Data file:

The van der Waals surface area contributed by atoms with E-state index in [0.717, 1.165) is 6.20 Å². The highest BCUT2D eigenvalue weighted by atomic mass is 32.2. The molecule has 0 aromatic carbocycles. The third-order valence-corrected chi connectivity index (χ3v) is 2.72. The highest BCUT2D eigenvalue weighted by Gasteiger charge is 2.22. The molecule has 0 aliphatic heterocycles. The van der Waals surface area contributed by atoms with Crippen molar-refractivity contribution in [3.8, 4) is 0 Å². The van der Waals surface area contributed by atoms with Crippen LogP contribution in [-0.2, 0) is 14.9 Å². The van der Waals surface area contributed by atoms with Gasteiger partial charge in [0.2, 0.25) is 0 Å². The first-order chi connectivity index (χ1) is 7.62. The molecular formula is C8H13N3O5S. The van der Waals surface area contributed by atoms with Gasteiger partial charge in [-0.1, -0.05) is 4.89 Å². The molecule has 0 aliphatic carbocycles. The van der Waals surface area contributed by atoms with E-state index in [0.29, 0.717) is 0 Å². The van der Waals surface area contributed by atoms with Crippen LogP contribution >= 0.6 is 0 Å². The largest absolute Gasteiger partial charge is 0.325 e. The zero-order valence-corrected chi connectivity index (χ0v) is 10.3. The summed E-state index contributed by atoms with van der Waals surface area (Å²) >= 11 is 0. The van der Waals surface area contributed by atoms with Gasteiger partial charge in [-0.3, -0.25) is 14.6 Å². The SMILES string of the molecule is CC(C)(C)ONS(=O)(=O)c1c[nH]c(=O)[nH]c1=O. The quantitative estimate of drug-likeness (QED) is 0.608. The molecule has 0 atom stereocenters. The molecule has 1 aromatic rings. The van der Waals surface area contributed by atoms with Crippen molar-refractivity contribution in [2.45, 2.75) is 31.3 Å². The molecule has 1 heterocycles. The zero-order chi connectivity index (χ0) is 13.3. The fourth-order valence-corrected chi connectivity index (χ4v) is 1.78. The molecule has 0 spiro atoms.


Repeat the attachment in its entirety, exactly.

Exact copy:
The van der Waals surface area contributed by atoms with E-state index in [0.717, 1.165) is 6.20 Å². The highest BCUT2D eigenvalue weighted by atomic mass is 32.2. The molecule has 0 aromatic carbocycles. The third-order valence-corrected chi connectivity index (χ3v) is 2.72. The highest BCUT2D eigenvalue weighted by Gasteiger charge is 2.22. The molecule has 0 aliphatic heterocycles. The van der Waals surface area contributed by atoms with Crippen molar-refractivity contribution in [3.8, 4) is 0 Å². The van der Waals surface area contributed by atoms with Crippen LogP contribution in [-0.2, 0) is 14.9 Å². The van der Waals surface area contributed by atoms with Gasteiger partial charge in [0.2, 0.25) is 0 Å². The first-order chi connectivity index (χ1) is 7.62. The molecular formula is C8H13N3O5S. The van der Waals surface area contributed by atoms with Gasteiger partial charge in [-0.1, -0.05) is 4.89 Å². The molecule has 0 aliphatic carbocycles. The van der Waals surface area contributed by atoms with E-state index in [0.29, 0.717) is 0 Å². The van der Waals surface area contributed by atoms with Crippen LogP contribution >= 0.6 is 0 Å². The largest absolute Gasteiger partial charge is 0.325 e. The zero-order valence-corrected chi connectivity index (χ0v) is 10.3. The summed E-state index contributed by atoms with van der Waals surface area (Å²) >= 11 is 0. The van der Waals surface area contributed by atoms with Gasteiger partial charge in [-0.3, -0.25) is 14.6 Å². The SMILES string of the molecule is CC(C)(C)ONS(=O)(=O)c1c[nH]c(=O)[nH]c1=O. The quantitative estimate of drug-likeness (QED) is 0.608. The molecule has 0 atom stereocenters. The molecule has 1 aromatic rings. The van der Waals surface area contributed by atoms with Crippen molar-refractivity contribution in [2.45, 2.75) is 31.3 Å². The molecule has 1 heterocycles. The zero-order chi connectivity index (χ0) is 13.3. The fourth-order valence-corrected chi connectivity index (χ4v) is 1.78. The molecule has 0 spiro atoms.